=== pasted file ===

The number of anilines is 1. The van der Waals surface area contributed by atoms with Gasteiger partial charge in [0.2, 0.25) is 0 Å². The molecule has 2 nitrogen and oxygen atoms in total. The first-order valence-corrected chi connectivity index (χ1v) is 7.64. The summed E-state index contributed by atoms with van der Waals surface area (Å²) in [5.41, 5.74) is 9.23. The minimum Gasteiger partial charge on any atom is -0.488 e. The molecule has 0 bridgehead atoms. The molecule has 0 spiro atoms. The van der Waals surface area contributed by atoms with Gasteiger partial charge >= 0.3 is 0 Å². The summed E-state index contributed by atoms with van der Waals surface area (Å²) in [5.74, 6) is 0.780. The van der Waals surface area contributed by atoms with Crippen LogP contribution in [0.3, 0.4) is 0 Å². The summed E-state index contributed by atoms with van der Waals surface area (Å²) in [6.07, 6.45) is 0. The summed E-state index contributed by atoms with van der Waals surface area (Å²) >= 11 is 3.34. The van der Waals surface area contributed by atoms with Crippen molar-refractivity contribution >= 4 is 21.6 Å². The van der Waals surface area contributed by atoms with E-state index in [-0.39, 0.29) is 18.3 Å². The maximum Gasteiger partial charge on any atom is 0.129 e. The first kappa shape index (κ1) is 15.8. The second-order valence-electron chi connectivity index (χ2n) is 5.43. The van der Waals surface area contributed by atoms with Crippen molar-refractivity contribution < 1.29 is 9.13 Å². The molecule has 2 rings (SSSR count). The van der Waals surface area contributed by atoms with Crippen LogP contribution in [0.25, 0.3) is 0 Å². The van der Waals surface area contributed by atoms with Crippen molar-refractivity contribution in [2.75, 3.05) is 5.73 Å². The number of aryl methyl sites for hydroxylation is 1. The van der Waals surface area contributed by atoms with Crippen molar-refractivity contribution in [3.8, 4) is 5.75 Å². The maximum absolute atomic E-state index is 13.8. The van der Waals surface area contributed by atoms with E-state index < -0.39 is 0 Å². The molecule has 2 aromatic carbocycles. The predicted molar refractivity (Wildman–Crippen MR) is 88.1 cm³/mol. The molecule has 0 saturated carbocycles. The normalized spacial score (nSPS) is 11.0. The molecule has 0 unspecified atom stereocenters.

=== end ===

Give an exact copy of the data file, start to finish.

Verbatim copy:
The number of anilines is 1. The van der Waals surface area contributed by atoms with Gasteiger partial charge in [0.2, 0.25) is 0 Å². The molecule has 2 nitrogen and oxygen atoms in total. The first-order valence-corrected chi connectivity index (χ1v) is 7.64. The summed E-state index contributed by atoms with van der Waals surface area (Å²) in [5.41, 5.74) is 9.23. The minimum Gasteiger partial charge on any atom is -0.488 e. The molecule has 0 bridgehead atoms. The molecule has 0 spiro atoms. The van der Waals surface area contributed by atoms with Gasteiger partial charge >= 0.3 is 0 Å². The summed E-state index contributed by atoms with van der Waals surface area (Å²) in [5.74, 6) is 0.780. The van der Waals surface area contributed by atoms with Crippen LogP contribution in [0.3, 0.4) is 0 Å². The summed E-state index contributed by atoms with van der Waals surface area (Å²) in [6.07, 6.45) is 0. The summed E-state index contributed by atoms with van der Waals surface area (Å²) >= 11 is 3.34. The van der Waals surface area contributed by atoms with Crippen molar-refractivity contribution >= 4 is 21.6 Å². The van der Waals surface area contributed by atoms with E-state index in [-0.39, 0.29) is 18.3 Å². The maximum Gasteiger partial charge on any atom is 0.129 e. The first kappa shape index (κ1) is 15.8. The second-order valence-electron chi connectivity index (χ2n) is 5.43. The van der Waals surface area contributed by atoms with Crippen molar-refractivity contribution < 1.29 is 9.13 Å². The molecule has 2 rings (SSSR count). The van der Waals surface area contributed by atoms with Crippen LogP contribution in [0.25, 0.3) is 0 Å². The van der Waals surface area contributed by atoms with Crippen molar-refractivity contribution in [2.75, 3.05) is 5.73 Å². The number of aryl methyl sites for hydroxylation is 1. The van der Waals surface area contributed by atoms with Crippen molar-refractivity contribution in [3.8, 4) is 5.75 Å². The maximum absolute atomic E-state index is 13.8. The van der Waals surface area contributed by atoms with E-state index < -0.39 is 0 Å². The molecule has 2 aromatic carbocycles. The predicted molar refractivity (Wildman–Crippen MR) is 88.1 cm³/mol. The molecule has 0 saturated carbocycles. The normalized spacial score (nSPS) is 11.0. The molecule has 0 unspecified atom stereocenters.